Crosby and Smith also said having an at-large chairman enables state and federal officials to deal with an elected representative of the entire county, giving the community continuity and consistency in those meetings.

“I may be the only guy in the room who has sat in this seat,” Smith said, “and I want to tell you, you need a chairman at large.”

Rick Rafter also spoke in favor of keeping the position and said it may be better to make it a full-time position.

“We need a full-time person to be our chairman at-large, a full-time person who is a paid position. That’s what we really want him to be,” he said. “It should be a full-time position, not a part-time position where we’re imposing on someone. We’re not getting the representation we need locally and statewide because it’s not a full-time position.”

Crosby also said that the constituents of a district whose commissioner was chosen as chairman didn’t think their area was getting represented effectively because that commissioner was more concerned with serving the county than his district.

“A lot of times that person got unelected in the next election,” he said.

Voting issues

But the current setup, with the chairman allowed to vote on all issues and giving the commission six votes, is seen as a hurdle by the position’s opponents.

“The system we have in place now requires a two-thirds majority to pass any legislation,” said Mickey Kicklighter, chairman of the Effingham Republican Party. “You will not find a democracy anywhere in the world that requires a two-thirds majority to pass legislation.”

Added Lancaster: “I don’t believe all the people had a full and complete understanding of how it would be operating. Trying to do anything politically with an even number of votes is extremely difficult. I don’t support the position. There’s a lot of things I don’t like about it.”

Current commissioners also weighed in on the at-large chairman post and detailed their problems with it, including the possibility of tie votes from a full commission and difficulties in setting the agenda.

“The problem we’re having right now is the definition to set the agenda,” said Commissioner Steve Mason. “What we have now is the chairman says he has the ultimate authority on what goes on that agenda. The even number of votes is an issue. There haven’t been a lot of things that have come up where that has been a stumbling block. But it can be.”

Commissioner Vera Jones, who also served as chairman of the school board, said electing the chairman from among the representatives worked well for the board of education.

“It’s an unnecessary position,” she said. “Being internally elected has proven to be more effective for the taxpayers. Government does not have to be slow and it does not have to be expensive.”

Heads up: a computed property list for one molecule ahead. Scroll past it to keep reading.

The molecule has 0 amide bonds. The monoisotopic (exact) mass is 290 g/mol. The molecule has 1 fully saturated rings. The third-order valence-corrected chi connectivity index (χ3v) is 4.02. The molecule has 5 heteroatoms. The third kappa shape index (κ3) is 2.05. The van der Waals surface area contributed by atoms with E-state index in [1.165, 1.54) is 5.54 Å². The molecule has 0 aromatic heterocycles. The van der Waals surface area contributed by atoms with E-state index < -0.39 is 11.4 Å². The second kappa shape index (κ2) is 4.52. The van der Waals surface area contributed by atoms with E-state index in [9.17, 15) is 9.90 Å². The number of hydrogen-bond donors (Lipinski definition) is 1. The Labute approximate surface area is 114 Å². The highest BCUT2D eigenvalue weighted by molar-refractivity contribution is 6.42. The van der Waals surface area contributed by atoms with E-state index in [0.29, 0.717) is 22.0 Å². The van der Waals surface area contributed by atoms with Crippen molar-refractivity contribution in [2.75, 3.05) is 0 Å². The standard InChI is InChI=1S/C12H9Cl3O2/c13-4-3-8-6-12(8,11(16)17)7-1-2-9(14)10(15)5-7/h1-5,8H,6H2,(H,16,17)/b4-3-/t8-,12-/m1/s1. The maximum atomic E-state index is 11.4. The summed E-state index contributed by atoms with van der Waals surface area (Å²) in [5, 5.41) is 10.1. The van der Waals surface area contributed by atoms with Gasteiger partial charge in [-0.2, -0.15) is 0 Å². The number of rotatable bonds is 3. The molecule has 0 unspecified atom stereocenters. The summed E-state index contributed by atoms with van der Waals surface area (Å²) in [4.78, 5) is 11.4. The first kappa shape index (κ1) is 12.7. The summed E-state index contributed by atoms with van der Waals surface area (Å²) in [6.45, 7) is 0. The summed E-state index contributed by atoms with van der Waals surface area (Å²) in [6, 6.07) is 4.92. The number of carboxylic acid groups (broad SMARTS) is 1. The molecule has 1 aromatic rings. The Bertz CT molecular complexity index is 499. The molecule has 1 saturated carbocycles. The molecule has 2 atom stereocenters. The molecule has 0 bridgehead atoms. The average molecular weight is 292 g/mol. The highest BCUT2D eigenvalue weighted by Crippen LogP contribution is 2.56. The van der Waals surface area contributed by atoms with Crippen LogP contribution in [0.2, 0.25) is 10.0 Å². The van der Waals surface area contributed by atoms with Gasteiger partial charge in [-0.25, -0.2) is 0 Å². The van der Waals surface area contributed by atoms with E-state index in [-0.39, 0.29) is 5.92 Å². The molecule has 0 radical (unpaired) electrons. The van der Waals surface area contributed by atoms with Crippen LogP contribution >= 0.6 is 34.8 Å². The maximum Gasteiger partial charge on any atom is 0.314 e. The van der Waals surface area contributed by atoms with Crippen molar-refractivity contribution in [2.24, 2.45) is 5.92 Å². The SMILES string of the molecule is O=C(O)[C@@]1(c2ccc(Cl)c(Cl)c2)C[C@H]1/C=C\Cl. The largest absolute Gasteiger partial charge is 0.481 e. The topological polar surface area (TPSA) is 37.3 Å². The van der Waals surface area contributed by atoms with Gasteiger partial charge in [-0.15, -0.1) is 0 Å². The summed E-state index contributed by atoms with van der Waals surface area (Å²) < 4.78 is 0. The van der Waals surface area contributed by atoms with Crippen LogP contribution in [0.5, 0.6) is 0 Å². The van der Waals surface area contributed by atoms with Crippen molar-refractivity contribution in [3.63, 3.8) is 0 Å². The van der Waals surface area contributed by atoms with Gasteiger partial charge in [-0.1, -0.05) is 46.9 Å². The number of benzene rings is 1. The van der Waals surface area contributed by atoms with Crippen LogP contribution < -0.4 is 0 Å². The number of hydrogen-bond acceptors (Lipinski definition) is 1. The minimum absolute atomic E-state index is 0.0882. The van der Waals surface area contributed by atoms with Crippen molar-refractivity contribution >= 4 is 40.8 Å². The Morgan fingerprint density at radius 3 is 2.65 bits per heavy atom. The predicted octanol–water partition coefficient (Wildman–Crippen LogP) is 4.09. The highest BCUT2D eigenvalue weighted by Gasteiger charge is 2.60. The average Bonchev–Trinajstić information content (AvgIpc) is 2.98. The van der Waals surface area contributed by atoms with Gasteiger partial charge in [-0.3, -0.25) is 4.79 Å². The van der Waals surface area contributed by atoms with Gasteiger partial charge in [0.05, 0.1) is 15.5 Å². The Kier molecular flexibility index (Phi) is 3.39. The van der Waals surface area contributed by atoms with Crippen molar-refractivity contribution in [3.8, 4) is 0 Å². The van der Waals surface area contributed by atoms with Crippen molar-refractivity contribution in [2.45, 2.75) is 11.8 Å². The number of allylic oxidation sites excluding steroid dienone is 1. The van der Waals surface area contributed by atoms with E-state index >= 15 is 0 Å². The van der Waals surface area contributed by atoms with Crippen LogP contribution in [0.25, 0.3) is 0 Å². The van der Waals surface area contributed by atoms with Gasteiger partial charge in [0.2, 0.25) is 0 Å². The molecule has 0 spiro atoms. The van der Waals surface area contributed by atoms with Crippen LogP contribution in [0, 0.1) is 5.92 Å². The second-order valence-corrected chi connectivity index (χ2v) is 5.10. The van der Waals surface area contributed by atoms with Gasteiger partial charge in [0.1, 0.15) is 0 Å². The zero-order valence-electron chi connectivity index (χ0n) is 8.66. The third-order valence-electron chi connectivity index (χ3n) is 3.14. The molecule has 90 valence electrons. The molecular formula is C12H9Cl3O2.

Commissioner Phil Kieffer said the at-large chairman position represents an unnecessary growth of government.

“When government grows, it’s hard to shrink it,” he said. “And to me, that’s big.”

Reggie Loper, the only commissioner who was on the board when the countywide vote was taken to approve the at-large chairman, voiced his long-standing opposition to the position.

“For the last four years, we haven’t had a lot of continuity,” he said. “I was opposed to the chairman at large in 2006. I’m still opposed to it. We don’t need it. It’s just an extra burden to the taxpayer. You shouldn’t have a tie vote because it messes up the taxpayers of Effingham County.”

Back to the voters

Speakers asked legislators to allow Effingham citizens the chance to vote on the at-large position again.

“We need to let the citizens of Effingham County vote on this,” said Jack Harris. “We don’t need to let three, six, or a dozen people decide what to do. We need to let the citizens decide.”

Said Nease: “We need to thank our representatives for doing what we asked them to do, and ask them to look at it again.”

Mason said that if the issue goes back to the voters and they opt to keep the at-large chairman, he would look to see its role re-defined. He wants the chairman’s agenda power restructured to prioritizing the agenda, not setting it without input from commissioners. He also would like to see the at-large chairman’s voting power curtailed, to vote only in matters of a tie or when there is a minimum for a quorum.

“If the legislators think we need to put this to a referendum to let people vote on it again, I’m good with it 100 percent. The chairman at large has not been a good thing for the first four years, but I think that’s because of the person holding it rather than the position itself.”

State Rep. Ann Purcell said she’s gotten several phone calls and emails on both sides of the issue, and state Rep. Jon Burns said he learned plenty from the forum. Lawmakers were there only to listen and not to offer an opinion or give any indication as to what might be proposed in the upcoming General Assembly session.

“What I want is what the people of Effingham County want,” said state Sen. Jack Hill.